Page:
A brief history of Toothbrush Depilation

Toothbrush depilation, or, as it is known to its practitioners, “toothbrush depilation”, is a vibrant and exciting competitive sport. Although it has been around for the last two hundred years or so, it only came to the public notice when Hammurabi’s daughter, Hammuribena, was viciously murdered in Babylon. The ensuing civil war has guaranteed toothbrush depilation’s place in the homes and hearts of Australia’s most-beloved families.

Perhaps surprisingly, the sport has remained relatively unchanged from its Babylonian days, notwithstanding the French revolutionaries’ attempts to “simplify” and “democratise” it. Two teams attempt to remove the bristles from between five and six toothbrushes. Judges award points based on the number of bristles removed, their angular displacement, and the size of the bribe. Many have called for toothbrush depilation to be played at the Olympics, but unfortunately they had the wrong number, and so their calls could not be connected.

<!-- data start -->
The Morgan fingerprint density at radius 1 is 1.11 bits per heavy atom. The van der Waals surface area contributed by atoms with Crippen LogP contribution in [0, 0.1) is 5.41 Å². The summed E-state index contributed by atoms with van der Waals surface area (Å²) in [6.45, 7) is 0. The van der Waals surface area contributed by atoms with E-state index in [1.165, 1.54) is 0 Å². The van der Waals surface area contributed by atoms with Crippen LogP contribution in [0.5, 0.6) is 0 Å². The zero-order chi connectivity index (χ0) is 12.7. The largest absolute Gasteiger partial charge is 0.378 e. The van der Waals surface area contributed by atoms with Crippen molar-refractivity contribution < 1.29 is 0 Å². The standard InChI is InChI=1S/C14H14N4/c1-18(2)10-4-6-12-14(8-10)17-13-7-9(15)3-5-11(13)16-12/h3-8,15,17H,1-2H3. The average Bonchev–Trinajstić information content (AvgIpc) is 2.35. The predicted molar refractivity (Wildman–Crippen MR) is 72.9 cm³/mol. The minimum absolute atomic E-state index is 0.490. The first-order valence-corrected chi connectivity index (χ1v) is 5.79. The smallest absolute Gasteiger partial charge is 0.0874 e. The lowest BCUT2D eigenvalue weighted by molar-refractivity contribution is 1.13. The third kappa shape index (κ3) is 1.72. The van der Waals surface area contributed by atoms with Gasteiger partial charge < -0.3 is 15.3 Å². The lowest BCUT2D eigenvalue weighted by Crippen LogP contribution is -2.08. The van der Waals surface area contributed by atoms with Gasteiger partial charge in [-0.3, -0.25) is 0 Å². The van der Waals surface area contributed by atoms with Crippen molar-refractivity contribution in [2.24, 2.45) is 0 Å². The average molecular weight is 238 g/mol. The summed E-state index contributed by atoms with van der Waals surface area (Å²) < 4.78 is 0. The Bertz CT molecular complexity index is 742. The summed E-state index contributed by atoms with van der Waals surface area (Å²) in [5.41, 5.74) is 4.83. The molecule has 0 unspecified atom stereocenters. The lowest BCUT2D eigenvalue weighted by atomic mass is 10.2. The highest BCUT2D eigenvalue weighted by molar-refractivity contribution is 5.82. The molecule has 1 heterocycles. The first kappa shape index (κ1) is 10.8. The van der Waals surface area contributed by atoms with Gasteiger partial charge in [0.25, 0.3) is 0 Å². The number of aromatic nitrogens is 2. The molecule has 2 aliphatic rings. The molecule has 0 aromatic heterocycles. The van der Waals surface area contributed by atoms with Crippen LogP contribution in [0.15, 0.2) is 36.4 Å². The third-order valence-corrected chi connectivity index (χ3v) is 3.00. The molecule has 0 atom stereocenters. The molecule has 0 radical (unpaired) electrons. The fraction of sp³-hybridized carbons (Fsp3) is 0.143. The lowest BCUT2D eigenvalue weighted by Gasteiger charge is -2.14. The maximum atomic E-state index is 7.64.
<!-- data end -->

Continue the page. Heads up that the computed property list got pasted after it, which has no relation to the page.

In Australia, the sport has had something of a checkered history. Forced underground by Hughes, it later experienced an upsurge in popularity under Menzies and Howard. Its detractors claim that it constitutes cruel and unusual punishment; its pundits counter this by pointing out that the detractors are all wimps.

With growing numbers of young Australians choosing toothbrush depilation over other, perhaps more conventional sports, it looks set to sweep the world in the new millenium. A bright future of bristles, bribes, and bloody murders beckons!

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